Kaizen events are designed to tackle problems that can be addressed in short order (3-5 days), but they can also have a more profound impact on the organizations that use them. Most talk about Kaizen events focuses on the resulting process changes, but these rapid improvement events can do more than change processes. They can change people. When that happens, your Kaizen event becomes the gift that keeps on giving.
Here are a few ways that Kaizen events can have a profound impact on participants.
Most organizations are structured by function, which is convenient, but can also create a situation where no one understands the way work flows across the entire value chain. Everyone may be convinced that their piece of the process is perfect, without understanding how it contributes to problems downstream. Kaizen events give participants the opportunity to explore processes more broadly and gain a better understanding of how value is delivered to the customer. This may have the immediate benefit of resolving a particular problem, but it also changes the way people think and may lead to the identification of more opportunities for improvement, increased collaboration, and better decision making that last long after the event.
A well-executed Kaizen event requires a great deal of pre-planning. The right people must be involved. The objectives need to be clearly communicated, and it is essential to start and end on time. They are facilitated by someone who ensures that all of the stakeholders have a voice and that consensus is reached before action is taken. What if all of your meetings were run that way? Because Kaizen events are so condensed, focused, and high-profile, they force people to develop excellent meeting management skills that can be conscripted for regular use.
To solve a problem in the course of only 3-5 days, people must learn to focus, listen to each other, ask insightful questions, and compromise. The team quickly builds a “we’re all in this together” attitude and solving the problem in question becomes more important than individual egos or fiefdoms. Effective communication is essential to success and a common language emerges. This collaborative spirit doesn’t end when the event is over. Participants gain a new appreciation for each other and for the power of cooperation.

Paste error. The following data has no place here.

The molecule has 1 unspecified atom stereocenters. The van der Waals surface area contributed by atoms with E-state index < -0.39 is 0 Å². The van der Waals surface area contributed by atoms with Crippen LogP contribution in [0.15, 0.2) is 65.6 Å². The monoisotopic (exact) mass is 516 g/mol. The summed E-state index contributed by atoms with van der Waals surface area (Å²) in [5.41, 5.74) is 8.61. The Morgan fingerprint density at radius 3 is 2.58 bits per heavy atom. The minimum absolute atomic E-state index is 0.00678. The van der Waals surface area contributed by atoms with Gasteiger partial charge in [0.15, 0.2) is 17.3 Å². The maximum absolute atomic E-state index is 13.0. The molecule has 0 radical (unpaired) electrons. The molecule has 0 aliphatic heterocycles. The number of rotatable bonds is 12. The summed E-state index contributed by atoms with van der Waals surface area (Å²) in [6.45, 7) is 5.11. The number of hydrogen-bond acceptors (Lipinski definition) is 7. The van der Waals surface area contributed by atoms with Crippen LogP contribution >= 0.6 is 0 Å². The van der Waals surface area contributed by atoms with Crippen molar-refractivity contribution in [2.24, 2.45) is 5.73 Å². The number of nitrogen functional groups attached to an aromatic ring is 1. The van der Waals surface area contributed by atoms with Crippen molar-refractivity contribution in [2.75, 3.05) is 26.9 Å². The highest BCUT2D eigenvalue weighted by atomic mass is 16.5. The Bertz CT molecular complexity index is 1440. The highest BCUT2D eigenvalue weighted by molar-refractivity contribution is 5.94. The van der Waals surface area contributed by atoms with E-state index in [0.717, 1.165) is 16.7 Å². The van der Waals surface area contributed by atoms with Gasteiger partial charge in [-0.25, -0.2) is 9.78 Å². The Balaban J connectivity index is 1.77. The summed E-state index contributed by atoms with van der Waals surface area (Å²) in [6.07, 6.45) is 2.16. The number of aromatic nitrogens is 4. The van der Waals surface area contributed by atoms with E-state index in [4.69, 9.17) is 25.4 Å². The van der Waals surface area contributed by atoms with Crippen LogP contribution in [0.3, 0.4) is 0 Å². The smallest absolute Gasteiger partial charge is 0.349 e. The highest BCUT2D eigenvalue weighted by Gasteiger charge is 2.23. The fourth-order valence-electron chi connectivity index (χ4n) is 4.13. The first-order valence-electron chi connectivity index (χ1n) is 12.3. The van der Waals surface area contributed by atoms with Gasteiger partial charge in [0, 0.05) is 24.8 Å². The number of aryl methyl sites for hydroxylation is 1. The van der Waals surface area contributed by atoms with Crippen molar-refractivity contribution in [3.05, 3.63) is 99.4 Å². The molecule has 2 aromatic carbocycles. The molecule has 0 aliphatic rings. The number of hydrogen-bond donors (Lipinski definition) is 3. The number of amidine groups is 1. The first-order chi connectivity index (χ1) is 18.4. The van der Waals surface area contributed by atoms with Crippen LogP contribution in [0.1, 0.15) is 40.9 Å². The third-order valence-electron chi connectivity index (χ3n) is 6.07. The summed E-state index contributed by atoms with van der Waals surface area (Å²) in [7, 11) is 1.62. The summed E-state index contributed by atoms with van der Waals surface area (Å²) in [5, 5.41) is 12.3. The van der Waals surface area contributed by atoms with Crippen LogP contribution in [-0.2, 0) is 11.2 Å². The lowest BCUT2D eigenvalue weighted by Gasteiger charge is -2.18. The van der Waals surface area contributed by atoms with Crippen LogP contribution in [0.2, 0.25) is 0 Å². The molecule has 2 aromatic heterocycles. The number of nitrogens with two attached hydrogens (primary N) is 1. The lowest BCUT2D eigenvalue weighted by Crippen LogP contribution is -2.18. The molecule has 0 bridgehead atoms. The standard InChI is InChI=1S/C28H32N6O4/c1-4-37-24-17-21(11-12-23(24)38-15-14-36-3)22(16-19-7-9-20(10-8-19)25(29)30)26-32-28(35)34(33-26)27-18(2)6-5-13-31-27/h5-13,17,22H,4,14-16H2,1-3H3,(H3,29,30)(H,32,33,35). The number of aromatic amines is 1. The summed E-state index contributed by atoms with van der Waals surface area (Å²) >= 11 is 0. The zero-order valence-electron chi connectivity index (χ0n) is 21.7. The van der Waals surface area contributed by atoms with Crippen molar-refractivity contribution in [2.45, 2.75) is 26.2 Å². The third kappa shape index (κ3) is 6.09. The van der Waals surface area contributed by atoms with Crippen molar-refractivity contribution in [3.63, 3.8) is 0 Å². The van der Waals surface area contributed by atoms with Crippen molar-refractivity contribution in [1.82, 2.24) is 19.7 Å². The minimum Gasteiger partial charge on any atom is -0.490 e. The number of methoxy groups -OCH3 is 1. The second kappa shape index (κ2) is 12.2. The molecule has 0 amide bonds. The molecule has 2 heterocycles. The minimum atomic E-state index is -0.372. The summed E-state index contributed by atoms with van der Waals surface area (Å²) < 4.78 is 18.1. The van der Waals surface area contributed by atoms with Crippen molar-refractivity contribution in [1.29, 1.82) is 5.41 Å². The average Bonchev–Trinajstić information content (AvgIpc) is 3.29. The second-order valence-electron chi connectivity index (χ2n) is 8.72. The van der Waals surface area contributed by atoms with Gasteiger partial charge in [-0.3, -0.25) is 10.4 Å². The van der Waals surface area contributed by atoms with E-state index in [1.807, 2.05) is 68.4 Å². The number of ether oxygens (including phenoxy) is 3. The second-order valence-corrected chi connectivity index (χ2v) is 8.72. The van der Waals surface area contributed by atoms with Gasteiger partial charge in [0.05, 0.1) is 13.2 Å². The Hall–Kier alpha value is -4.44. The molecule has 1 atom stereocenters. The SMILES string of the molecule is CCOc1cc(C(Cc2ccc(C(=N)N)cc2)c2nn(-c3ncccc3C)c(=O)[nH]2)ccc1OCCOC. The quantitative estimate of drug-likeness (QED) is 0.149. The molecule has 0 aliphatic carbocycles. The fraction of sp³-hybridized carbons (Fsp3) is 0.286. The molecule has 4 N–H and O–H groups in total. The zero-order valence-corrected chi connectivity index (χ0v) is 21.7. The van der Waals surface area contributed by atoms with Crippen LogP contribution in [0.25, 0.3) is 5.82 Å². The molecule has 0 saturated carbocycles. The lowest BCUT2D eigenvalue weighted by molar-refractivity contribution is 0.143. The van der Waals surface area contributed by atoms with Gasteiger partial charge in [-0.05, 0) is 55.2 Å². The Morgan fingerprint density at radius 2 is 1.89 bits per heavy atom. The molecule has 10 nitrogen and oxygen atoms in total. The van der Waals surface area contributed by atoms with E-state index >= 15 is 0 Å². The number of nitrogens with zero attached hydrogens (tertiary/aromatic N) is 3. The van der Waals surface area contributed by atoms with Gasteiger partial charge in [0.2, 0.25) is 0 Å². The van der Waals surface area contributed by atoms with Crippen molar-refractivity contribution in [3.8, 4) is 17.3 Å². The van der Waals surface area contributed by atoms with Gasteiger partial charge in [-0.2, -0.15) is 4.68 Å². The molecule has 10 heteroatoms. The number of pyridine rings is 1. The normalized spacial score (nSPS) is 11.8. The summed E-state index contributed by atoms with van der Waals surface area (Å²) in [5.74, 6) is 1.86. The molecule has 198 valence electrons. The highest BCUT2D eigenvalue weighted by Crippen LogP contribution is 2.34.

A lot can be accomplished during a Kaizen event, but the particular improvement is only the tip of the iceberg. Improving processes is valuable, improving people is priceless.
When we coach new customers on Kaizen event execution, they often figure that simply documenting the current situation will be a piece of cake.
It rarely is.
Team members can have wildly different perceptions of the current state, depending on what their role in the process is and what their goals are. The conversations that occur as the group tries to reach consensus on the way things are can be extraordinarily revealing, bringing to light complications in the process that may otherwise have been overlooked. Once an understanding of the current state has been documented, the team can turn their focus to the desired state.
Don’t make the tempting mistake of skipping step 1 and jumping into step 2. That leads to changes that don’t really address the root causes of problems and fail to create measurable impact.
When discussing possible solutions, it is important for the event leader to encourage participation and make sure that everyone’s ideas are heard.
No participant should go into the event with an unchangeable idea about what the right solutions may be.
One of the things that make Kaizen events such an effective tool for improvement is that the changes are implemented in short order. That’s why Kaizen Events should only be used to address problems that can be tackled quickly. If the improvements can’t be implemented in the time frame of your event, then the situation is probably best suited for a different improvement methodology.
KaiNexus provides all the tools you need to implement improvements in a Kaizen Event, from capturing the intial ideas and assembling an implementation team to tracking KPIs and measuring impact. If improvements turn up that are decidedly outside the scope of the Event, leaders can defer or reassign them to ensure that no ideas are lost or ignored.